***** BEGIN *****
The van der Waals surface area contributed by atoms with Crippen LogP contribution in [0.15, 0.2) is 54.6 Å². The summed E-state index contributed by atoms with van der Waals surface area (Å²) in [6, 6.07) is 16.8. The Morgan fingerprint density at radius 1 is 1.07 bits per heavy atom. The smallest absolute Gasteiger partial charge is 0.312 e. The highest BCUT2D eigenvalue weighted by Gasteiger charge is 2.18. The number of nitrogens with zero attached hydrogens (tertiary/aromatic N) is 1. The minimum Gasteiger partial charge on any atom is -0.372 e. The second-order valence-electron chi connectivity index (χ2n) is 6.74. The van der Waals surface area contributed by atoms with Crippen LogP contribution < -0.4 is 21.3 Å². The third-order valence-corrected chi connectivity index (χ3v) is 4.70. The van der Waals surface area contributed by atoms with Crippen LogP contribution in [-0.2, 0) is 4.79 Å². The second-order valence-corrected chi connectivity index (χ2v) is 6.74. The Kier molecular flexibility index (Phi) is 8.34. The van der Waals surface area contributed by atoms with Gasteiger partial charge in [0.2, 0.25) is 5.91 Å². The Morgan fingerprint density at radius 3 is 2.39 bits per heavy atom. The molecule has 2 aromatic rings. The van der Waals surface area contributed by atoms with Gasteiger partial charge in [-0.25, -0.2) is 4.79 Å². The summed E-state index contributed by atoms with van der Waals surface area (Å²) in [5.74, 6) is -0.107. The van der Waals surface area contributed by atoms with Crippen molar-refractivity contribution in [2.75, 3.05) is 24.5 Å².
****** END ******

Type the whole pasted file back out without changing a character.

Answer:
The van der Waals surface area contributed by atoms with Crippen LogP contribution in [0.15, 0.2) is 54.6 Å². The summed E-state index contributed by atoms with van der Waals surface area (Å²) in [6, 6.07) is 16.8. The Morgan fingerprint density at radius 1 is 1.07 bits per heavy atom. The smallest absolute Gasteiger partial charge is 0.312 e. The highest BCUT2D eigenvalue weighted by Gasteiger charge is 2.18. The number of nitrogens with zero attached hydrogens (tertiary/aromatic N) is 1. The minimum Gasteiger partial charge on any atom is -0.372 e. The second-order valence-electron chi connectivity index (χ2n) is 6.74. The van der Waals surface area contributed by atoms with Crippen LogP contribution < -0.4 is 21.3 Å². The third-order valence-corrected chi connectivity index (χ3v) is 4.70. The van der Waals surface area contributed by atoms with Crippen LogP contribution in [-0.2, 0) is 4.79 Å². The second-order valence-corrected chi connectivity index (χ2v) is 6.74. The Kier molecular flexibility index (Phi) is 8.34. The van der Waals surface area contributed by atoms with Gasteiger partial charge in [0.2, 0.25) is 5.91 Å². The Morgan fingerprint density at radius 3 is 2.39 bits per heavy atom. The molecule has 2 aromatic rings. The van der Waals surface area contributed by atoms with Gasteiger partial charge in [-0.25, -0.2) is 4.79 Å². The summed E-state index contributed by atoms with van der Waals surface area (Å²) in [5.74, 6) is -0.107. The van der Waals surface area contributed by atoms with Crippen molar-refractivity contribution in [2.75, 3.05) is 24.5 Å².